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My escape from Englands industrial pollution was a stroke of luck
and parents who, during a pub crawl, read a sign with a picture
of a handsome, red-coated mountie in the Rocky Mountains. Canada,
it stated boldly, is the Land of Opportunity.
They believed that sign. Within three weeks I was clutching a
passport, boarding a vessel named Carinthia, and steaming out
of Liverpool in a drizzling rain. I was in my teens, and carried
a tiny cardboard suitcase with a one-way ticket to the promised
I thought the U.S. and Canada were pretty much one big place.
What I found was inspiringboth countries with distinct personality,
each expansive and magnificent. I saw my first real blue sky.
I could see through the river water and catch trout instead of
oily river eels. Snowcapped jagged mountains stood in for the
rolling, muddy hills of Warwickshire.
I was particularly drawn to the U.S.because of convertibles,
wash-and-wear, plastic kitchen tables, and tall friendly people.
(My tastes have changed.) Everyone had a phone and a fridge and
I became an instant believer that all folks in America were rich.
After visiting every state and working in many, reality eventually
set in. But I liked the rural West best because it was the place
I felt at home. I admired the diligence of its people, open spaces,
and the ethics of its workforce.
I liked to hear chainsaws and songbirds, and see snowmobilers
and cross-country skiers enjoy the back woods. I have gained affection
for Americas producersfarmers, ranchers, loggers and minersand
I felt safe in America, comforted by her strength and the enormous
wealth of her natural resources.
But America is changing. A short while back, a writer from Truckee,
Calif., was wandering in the Sierra Nevada. She found a perfect
meadow filled with dew-covered grass and sweetly-scented wild
flowers. It was so spectacular that on the following weekend she
took a group of friends there for a picnic.
What she discovered was a meadow metamorphosed. No flowers, not
much grass. A sheepherder and his flock of a thousand mothers
with their lambs had traipsed that ground, then slept, eaten lunch
and, between them, relieved themselves several thousand times.
Then they moved on. Horrified, that writer vowed to remove sheep
from the land.
That outfit had been using those mountains and meadows for more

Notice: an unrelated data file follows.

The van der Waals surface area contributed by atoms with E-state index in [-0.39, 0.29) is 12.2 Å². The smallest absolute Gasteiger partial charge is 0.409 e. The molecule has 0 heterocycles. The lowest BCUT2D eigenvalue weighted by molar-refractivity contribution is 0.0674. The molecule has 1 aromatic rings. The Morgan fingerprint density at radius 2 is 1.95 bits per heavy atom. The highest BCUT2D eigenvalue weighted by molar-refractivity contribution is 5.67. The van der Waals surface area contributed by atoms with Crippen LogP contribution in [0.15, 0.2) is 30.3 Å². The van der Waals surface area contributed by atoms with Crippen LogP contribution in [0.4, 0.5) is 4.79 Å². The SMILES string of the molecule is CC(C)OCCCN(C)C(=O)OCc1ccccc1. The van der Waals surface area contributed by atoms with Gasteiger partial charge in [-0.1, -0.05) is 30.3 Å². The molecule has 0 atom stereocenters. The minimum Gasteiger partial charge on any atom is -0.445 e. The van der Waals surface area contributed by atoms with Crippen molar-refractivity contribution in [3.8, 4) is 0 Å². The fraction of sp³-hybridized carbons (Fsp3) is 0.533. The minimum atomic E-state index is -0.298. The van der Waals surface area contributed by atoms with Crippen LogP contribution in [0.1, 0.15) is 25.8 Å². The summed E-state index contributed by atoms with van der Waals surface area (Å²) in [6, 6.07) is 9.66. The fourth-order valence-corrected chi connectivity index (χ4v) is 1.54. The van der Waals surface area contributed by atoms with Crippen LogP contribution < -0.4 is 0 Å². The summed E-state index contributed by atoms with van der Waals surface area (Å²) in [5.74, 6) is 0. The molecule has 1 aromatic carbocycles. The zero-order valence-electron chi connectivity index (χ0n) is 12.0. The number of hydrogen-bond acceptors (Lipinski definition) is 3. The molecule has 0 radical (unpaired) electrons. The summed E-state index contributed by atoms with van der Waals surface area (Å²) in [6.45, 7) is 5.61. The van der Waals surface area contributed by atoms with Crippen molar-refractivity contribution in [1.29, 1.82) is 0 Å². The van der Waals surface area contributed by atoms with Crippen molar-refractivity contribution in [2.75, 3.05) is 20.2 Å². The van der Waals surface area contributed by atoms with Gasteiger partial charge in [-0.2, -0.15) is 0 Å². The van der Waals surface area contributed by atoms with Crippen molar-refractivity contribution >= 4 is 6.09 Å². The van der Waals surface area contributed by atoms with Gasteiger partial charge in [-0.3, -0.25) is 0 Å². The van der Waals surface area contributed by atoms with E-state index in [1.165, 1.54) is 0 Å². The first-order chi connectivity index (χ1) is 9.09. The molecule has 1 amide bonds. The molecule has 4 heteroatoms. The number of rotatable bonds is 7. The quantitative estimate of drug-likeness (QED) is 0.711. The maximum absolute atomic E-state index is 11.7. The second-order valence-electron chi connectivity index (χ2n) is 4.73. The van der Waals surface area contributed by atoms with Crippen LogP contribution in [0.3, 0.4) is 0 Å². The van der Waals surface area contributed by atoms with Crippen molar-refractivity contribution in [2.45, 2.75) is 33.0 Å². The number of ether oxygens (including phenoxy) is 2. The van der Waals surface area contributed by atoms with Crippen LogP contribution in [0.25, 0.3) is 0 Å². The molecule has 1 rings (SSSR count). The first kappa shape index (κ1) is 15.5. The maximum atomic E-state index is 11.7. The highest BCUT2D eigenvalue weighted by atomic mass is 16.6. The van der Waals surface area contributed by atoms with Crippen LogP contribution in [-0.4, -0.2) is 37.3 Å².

than a century, making a living and assuring plant vigor while
preventing decadence in a renewable resource. Even so, within
a short time, that writer helped steal the rights of a hard-working
family because livestock momentarily spoiled her personal pleasures.
Had she come back another spring, she would have found another
perfect meadow, because of nature and the action of those hooved
and gentle, soft-mouthed sheep.
Most permittees in the Sierra Nevada are being systematically
removed, denied access, their grazing rights revoked or limited
by federal employees and environmentalists who are far removed
from agriculture. They use the Endangered Species Act to eliminate
livestock. They form coalitions of like-minded souls who want
their mountains, forests and deserts without cows and sheep. (See Battle Cry by Tim Findley.)
These lands have been shared for generations. What the zealots
deny is that the meadow was perfect, not before sheep and cows,
but often because of them.... In late January a young rep from
North Dakota Farm Bureau named Tom Bodine squired me around part
of that state. We covered more than 800 miles, talking to groups
in Bismarck, Bowman, Medora, Dickinson, Watford City and Minot.
North Dakota is beautiful and it piqued my interest. And thats
tough because the intermountain West, particularly Nevada, definitely
has my heart. As we eased our way out of the capital in a gentle
fog, cottonwoods covered with hoar frost stood sentinel at perfect
and isolated farms and ranches. The land started to roll. Love
of land was apparent.
This is open prairie, badlands, natural grasslands and cropland, home to millions of pheasant, mule deer and white tails. In winter, the north wind is cruel.
Its pretty warm today, said Tom, checking the thermometer
at 2 degrees. Should get to the 20s by lunch.
There are an abundance of ear flaps and overalls in the Dakotas.
A matter of survival. Pickups are often left outside country stores
with engines running. If an engine block isnt plugged into a
heat source at night or kept indoors, that truck is not going
Dakota rancherslike Sierra shepherdsdont have life easy but
they are being hit by much worse than weather. The Forest Service,
Sierra Club and other groups, using misinformation and intimidation,
want cattle off the National Grasslands to be replaced with birds,
prairie dogs and tourists. Its funny, one rancher remarked,
if we hadnt taken such good care of this place for generations,
why would they want to take it from us?
President George W. Bush cares about Americans and natural resources. In his inaugural speech last January 20, he talked about civility, courage, compassion, and character. Ranchers and farmers have all of those qualities. Now the president should encourage the rest of us to develop the same.
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